1. Measure out dry pasta beforehand
Determining how much pasta to use can often be a tricky guessing game. The key to avoid using too much or too little is simple: measure the amount of dry pasta you want right in the bowl you’ll be eating it in. Since pasta expands slightly when cooked, underestimate just a bit. This trick makes sure that portions are always the right size.
This next tip will ensure that pasta is cooked al dente, so it has a little bit of bite and won’t end up mushy or soggy. As your pot of water begins to boil, add a generous amount of salt to the boiling water (here we used about a tablespoon), and then add your pasta when the water reaches full boil again. The added salt slightly raises the boiling temperature of the water, so your pasta will cook faster at a higher heat. When you set your timer for how long to cook your pasta, use the time on the box’s directions, minus one minute.
Once you add your pasta to the boiling water, stir it for the first two to three minutes. During the first few minutes, the pasta will begin releasing glutens, and it is during this time that the pasta will start sticking to the pot or forming lumps. Stirring will prevent the pasta from doing this. After the first two or three minutes, you can reduce stirring to a few stirs about each minute.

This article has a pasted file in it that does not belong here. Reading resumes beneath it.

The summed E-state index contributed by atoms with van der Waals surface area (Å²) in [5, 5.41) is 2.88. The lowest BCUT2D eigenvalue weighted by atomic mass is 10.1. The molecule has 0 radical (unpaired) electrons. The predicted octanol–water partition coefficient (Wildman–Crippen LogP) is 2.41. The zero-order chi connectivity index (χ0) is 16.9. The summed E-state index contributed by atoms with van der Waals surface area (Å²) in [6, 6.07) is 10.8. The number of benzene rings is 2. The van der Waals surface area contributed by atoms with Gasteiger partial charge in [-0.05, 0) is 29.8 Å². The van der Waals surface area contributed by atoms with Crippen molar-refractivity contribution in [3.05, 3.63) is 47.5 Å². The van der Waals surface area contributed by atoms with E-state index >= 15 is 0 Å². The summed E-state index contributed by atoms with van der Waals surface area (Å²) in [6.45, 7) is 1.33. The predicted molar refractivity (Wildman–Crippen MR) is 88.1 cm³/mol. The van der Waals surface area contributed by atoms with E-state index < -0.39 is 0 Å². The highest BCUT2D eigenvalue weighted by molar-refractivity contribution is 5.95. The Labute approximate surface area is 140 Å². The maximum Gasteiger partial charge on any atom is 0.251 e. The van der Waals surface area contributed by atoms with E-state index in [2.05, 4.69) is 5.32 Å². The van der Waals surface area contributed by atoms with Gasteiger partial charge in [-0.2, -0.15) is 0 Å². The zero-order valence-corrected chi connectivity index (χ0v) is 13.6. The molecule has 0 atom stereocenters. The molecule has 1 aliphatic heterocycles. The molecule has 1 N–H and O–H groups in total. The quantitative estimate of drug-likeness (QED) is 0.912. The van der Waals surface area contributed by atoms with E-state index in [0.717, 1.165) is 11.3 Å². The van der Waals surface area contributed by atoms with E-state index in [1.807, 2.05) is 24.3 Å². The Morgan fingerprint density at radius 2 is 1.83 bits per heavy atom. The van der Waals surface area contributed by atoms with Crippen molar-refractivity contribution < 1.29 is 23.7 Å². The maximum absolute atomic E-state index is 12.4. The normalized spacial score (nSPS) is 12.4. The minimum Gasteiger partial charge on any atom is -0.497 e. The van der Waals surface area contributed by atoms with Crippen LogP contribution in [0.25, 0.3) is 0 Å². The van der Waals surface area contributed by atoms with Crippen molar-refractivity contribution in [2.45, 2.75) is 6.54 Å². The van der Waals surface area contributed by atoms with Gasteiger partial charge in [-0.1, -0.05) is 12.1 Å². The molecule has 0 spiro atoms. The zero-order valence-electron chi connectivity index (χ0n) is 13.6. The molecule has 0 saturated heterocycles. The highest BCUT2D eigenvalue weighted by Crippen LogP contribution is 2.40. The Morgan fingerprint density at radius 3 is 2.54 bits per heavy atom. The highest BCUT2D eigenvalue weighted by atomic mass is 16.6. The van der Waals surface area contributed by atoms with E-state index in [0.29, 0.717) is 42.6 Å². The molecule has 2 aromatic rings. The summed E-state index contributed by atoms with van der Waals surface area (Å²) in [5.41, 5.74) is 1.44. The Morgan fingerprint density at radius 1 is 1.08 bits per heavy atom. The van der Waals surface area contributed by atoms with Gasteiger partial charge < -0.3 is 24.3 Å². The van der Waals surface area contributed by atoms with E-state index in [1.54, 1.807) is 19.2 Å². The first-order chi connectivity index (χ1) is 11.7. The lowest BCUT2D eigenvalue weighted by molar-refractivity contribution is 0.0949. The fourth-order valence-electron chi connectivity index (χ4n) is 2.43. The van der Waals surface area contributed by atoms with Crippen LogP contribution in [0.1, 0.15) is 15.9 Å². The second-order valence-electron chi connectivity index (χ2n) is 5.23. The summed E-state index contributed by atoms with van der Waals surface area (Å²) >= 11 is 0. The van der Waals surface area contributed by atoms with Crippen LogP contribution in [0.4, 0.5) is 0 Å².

Placing a wooden spoon across the pot of water will prevent the water from boiling over the pot and onto the stove top. Plus, you always know where your spoon is for when you need to give your pasta a stir.
5. Add sauce immediately
When your pasta is done, drain it and add it directly to your sauce and mix the two together. The glutens released during cooking that remain on the surface of your pasta will bind your sauce directly to the pasta, ensuring the perfect sauce coating. For this reason, don’t rinse your pasta unless you plan to store it immediately. If you’re cooking pasta for storage, a quick rinse with cold water will prevent your pasta from sticking together in the fridge.